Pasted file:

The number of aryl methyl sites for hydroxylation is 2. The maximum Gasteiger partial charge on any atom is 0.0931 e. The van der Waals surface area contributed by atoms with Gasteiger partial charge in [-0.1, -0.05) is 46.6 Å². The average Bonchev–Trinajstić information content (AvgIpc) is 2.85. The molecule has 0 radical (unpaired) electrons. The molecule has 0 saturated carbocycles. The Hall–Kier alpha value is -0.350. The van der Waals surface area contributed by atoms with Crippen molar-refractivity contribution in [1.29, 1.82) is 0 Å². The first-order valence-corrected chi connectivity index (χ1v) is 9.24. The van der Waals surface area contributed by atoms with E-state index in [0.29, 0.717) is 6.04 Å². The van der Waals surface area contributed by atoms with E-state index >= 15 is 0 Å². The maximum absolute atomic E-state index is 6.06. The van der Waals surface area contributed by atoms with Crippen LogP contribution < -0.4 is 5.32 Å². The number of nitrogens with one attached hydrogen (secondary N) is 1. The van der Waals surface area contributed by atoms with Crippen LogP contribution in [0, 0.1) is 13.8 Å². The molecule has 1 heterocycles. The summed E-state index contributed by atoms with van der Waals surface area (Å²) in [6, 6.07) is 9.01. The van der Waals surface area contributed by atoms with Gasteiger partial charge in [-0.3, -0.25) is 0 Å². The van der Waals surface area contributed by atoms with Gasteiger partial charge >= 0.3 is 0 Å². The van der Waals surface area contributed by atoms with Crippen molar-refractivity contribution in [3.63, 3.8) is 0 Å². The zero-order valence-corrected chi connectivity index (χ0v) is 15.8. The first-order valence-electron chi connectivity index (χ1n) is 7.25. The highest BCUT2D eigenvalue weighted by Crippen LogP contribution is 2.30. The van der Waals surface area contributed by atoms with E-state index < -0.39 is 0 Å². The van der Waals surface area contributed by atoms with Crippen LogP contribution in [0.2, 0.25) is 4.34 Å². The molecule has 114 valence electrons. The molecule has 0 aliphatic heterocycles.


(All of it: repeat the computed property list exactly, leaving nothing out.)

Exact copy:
The number of aryl methyl sites for hydroxylation is 2. The maximum Gasteiger partial charge on any atom is 0.0931 e. The van der Waals surface area contributed by atoms with Gasteiger partial charge in [-0.1, -0.05) is 46.6 Å². The average Bonchev–Trinajstić information content (AvgIpc) is 2.85. The molecule has 0 radical (unpaired) electrons. The molecule has 0 saturated carbocycles. The Hall–Kier alpha value is -0.350. The van der Waals surface area contributed by atoms with Crippen molar-refractivity contribution in [1.29, 1.82) is 0 Å². The first-order valence-corrected chi connectivity index (χ1v) is 9.24. The van der Waals surface area contributed by atoms with E-state index in [0.29, 0.717) is 6.04 Å². The van der Waals surface area contributed by atoms with E-state index >= 15 is 0 Å². The maximum absolute atomic E-state index is 6.06. The van der Waals surface area contributed by atoms with Crippen LogP contribution < -0.4 is 5.32 Å². The number of nitrogens with one attached hydrogen (secondary N) is 1. The van der Waals surface area contributed by atoms with Crippen LogP contribution in [0, 0.1) is 13.8 Å². The molecule has 1 heterocycles. The summed E-state index contributed by atoms with van der Waals surface area (Å²) in [6, 6.07) is 9.01. The van der Waals surface area contributed by atoms with Gasteiger partial charge in [-0.3, -0.25) is 0 Å². The van der Waals surface area contributed by atoms with Gasteiger partial charge >= 0.3 is 0 Å². The van der Waals surface area contributed by atoms with Crippen molar-refractivity contribution in [3.63, 3.8) is 0 Å². The zero-order valence-corrected chi connectivity index (χ0v) is 15.8. The first-order valence-electron chi connectivity index (χ1n) is 7.25. The highest BCUT2D eigenvalue weighted by Crippen LogP contribution is 2.30. The van der Waals surface area contributed by atoms with E-state index < -0.39 is 0 Å². The van der Waals surface area contributed by atoms with Crippen LogP contribution in [0.2, 0.25) is 4.34 Å². The molecule has 114 valence electrons. The molecule has 0 aliphatic heterocycles.